1. disney_snoopy

    Thread Starter Member

    Feb 19, 2009
    28
    0
    Hi, I would like to ask where can i download a CCS Compiler for me 16F877A PIC programming?
     
  2. mik3

    Senior Member

    Feb 4, 2008
    4,846
    63
    Actually, CCS is not free. However, you can stole it from the internet if you know how. :p
     
  3. SgtWookie

    Expert

    Jul 17, 2007
    22,182
    1,728
    CCS Inc's homepage:
    http://www.ccsinfo.com/
    They have time-and-size-limited demo compilers available for a free download.

    The demo compiler is the only free version available.
     
  4. russ_hensel

    Well-Known Member

    Jan 11, 2009
    818
    47
    Boostc has a free size limited IDE compiler and linker for 16 and 18 series.
     
  5. thatoneguy

    AAC Fanatic!

    Feb 19, 2009
    6,357
    718
    Another thumbs for SourceBoost C

    They have some excellent libraries (so does MikroElectronica C). The bright side is that SourceBoost C is EXTREMELY CHEAP! Unlimited RAM/ROM for about $70, that incudes $10 for simulated LCD and a few other IDE components.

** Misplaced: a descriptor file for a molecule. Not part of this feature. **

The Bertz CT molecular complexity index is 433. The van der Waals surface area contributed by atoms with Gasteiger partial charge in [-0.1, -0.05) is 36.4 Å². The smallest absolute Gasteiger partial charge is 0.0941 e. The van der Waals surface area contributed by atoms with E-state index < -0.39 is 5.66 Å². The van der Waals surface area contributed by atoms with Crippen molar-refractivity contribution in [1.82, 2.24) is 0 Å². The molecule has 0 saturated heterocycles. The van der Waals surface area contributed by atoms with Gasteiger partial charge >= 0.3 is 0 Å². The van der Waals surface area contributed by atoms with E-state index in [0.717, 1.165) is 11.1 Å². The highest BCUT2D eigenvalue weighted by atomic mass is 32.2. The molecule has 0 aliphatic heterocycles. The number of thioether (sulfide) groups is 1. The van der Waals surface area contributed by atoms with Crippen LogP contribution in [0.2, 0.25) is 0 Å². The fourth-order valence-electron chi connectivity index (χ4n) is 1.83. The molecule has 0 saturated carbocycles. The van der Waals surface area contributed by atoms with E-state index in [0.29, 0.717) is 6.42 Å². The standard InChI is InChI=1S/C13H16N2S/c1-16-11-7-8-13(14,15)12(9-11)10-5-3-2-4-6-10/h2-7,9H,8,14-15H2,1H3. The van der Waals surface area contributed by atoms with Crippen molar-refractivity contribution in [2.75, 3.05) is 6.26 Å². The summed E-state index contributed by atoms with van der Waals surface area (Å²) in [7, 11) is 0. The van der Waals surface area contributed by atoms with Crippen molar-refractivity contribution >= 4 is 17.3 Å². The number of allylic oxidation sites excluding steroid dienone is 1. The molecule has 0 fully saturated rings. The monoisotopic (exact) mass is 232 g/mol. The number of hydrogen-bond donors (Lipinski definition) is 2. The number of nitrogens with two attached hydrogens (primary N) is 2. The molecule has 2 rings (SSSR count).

Sadly, PIC C Compilers have followed the "Windows Way" rather than any sort of standards, such as port names, register names, etc. Most code written for other compilers generally needs to be re-written, or a lot of definitions/variables changed/renamed.
     
  6. atferrari

    AAC Fanatic!

    Jan 6, 2004
    2,648
    760
    If that is true, which I do not doubt, portability is more an idea than a reality. Isn't it?

    I do not know C thus have no experience on this.
     
  7. thatoneguy

    AAC Fanatic!

    Feb 19, 2009
    6,357
    718
    Portable C applications between compilers is difficult by the inherent nature of their usually dissimilar internal peripherals, even when working with a single vendor (Microchip or Atmel). Atmel is much further with C and portatibility.

    Where some compilers set up an LCD to respond to printf, I have found BoostC "lcdgotoxy" and "lcdwrite" functions much more straightforward and easy to follow. With PIC C Compilers, there really isn't a set of "Standard Libraries" as programmers are used to thinking.

    Compilers which have been well written and easy to use libraries for LCD, PWM, ADC, I2C, SPI, etc are great. I wish those particular "common to embedded" eventually turned into a "Standard Library" that worked with all compilers.

    We are at the "Borland/Microsoft" compiler split of 20 years ago, but in the PIC World with many more players. I could be happy if register and port naming was somehow standardized, at least between PIC C compilers, and ideally between PIC and Atmel platforms.
     
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